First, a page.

So how is this applicable for me? Well after Muskoka this Sunday, I am going to take a day or two rest. Then go back to my one basic week. The same week I have been doing since January. Do that one week and then taper up for 1/2 Peterborough. After 1/2 Peterborough, I am going to stick with my basic week to my second A race, 1/2 Ottawa (in early Sept).


Steven said...

I agree with immike - you need to back off every 3-4 weeks then push hard again.

I also agree with mike - consistentcy is the SECRET to success.

Oh oh, I've given away my secret!

Trifrog said...

Gordo, "...provides more benefit to our ego than the quality of our result..."


Steven, your 'secret' is safe here in blogland. ;)

Donald said...

Corporate America borrowed almost all of their success strategies from athletics, so those buzzwords and concepts should absolutely apply to your training.

anners said...

Go kick some butt this weekend, Cliff! Wish that I could come out for your race...

Mike said...

Great post Cliff- it's all been said but it's about solid, consistent training that you can back up on a daily / weekly / monthly basis. Just need to prevent "life" from getting in the way sometimes eh!? ;-)
Hope you are taking it easy the next couple of days pre-race!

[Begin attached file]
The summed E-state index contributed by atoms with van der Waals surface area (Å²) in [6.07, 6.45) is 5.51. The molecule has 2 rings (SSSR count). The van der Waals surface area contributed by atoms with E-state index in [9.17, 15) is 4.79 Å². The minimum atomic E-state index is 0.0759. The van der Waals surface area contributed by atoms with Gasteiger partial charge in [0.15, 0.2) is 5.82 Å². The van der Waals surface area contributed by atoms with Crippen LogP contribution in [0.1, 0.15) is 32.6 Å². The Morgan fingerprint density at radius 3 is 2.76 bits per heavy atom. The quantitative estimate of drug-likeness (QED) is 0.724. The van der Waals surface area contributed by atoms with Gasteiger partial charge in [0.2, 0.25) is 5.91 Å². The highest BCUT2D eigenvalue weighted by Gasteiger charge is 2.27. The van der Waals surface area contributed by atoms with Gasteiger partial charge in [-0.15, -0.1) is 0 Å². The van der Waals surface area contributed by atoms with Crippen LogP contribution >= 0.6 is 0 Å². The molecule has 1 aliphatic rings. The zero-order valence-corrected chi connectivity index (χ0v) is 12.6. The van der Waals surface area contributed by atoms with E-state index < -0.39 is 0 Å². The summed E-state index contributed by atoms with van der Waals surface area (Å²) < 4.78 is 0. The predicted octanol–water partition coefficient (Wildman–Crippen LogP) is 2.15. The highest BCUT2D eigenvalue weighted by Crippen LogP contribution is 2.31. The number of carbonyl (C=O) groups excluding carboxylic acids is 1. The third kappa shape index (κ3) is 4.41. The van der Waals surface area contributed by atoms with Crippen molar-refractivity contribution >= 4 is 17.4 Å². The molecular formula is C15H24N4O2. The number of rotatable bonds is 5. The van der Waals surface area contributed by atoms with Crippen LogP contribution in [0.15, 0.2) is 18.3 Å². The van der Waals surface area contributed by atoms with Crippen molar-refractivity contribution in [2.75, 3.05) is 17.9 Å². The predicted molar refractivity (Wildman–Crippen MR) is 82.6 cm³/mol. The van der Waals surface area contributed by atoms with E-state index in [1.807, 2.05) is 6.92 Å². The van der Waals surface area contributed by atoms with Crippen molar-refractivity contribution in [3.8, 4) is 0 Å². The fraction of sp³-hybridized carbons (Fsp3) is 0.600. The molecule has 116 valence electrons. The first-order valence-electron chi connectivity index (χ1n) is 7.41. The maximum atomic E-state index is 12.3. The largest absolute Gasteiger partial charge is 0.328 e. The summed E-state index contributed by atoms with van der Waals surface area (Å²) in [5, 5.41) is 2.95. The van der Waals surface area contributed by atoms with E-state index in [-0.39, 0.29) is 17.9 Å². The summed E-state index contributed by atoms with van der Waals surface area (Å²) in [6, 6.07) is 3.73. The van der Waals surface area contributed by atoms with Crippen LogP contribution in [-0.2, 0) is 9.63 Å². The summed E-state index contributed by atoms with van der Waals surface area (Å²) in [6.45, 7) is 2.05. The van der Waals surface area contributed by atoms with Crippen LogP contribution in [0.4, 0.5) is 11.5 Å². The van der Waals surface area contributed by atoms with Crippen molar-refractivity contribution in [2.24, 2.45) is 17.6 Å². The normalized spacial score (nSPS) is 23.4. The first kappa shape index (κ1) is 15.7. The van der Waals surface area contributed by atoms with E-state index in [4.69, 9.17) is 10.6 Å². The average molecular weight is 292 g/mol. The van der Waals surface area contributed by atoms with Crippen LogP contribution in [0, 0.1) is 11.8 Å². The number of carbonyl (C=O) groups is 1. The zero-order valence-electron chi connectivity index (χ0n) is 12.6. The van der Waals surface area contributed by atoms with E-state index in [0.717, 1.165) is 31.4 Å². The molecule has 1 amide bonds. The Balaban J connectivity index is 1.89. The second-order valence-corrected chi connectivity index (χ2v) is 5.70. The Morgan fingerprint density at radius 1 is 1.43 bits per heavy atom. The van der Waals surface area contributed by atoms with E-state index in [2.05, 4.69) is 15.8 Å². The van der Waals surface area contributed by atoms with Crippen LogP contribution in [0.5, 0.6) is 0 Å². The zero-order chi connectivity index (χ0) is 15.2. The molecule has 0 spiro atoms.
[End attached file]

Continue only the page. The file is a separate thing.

Kewl Nitrox said...

Way to take the high road. It is so tough sometimes to live up to Colossians 3:23-24 "Whatever you do, work at it with all your heart, as working for the Lord, not for men, since you know that you will receive an inheritance from the Lord as a reward. It is the Lord Christ you are serving." I find it very tough to live up to this constantly, but this is how our Lord wants us to live - always in victory and never bogged down by the crazy ways of the world.

I like the definition of "persistence", how true! :)

TriBoomer a.k.a. Brian said...


The high road is often the road less traveled. Stick to your principals. In the end they won't fail you.

Stay tuned...

Dr. Iron TriFeist :) said...

I LOVE Gordo's writing. Your interpretation of it rocks as well. Keeping it simple and consistent is the way to go.

Dawn - Pink Chick Tris said...

I can so relate to the first part of this post and have run into it time & time again where I am.

Excel is great for some things but it has limitations and a database is so much better. Any way the tracking could be done in Excel and the uploaded to the database? That way would be a compromise.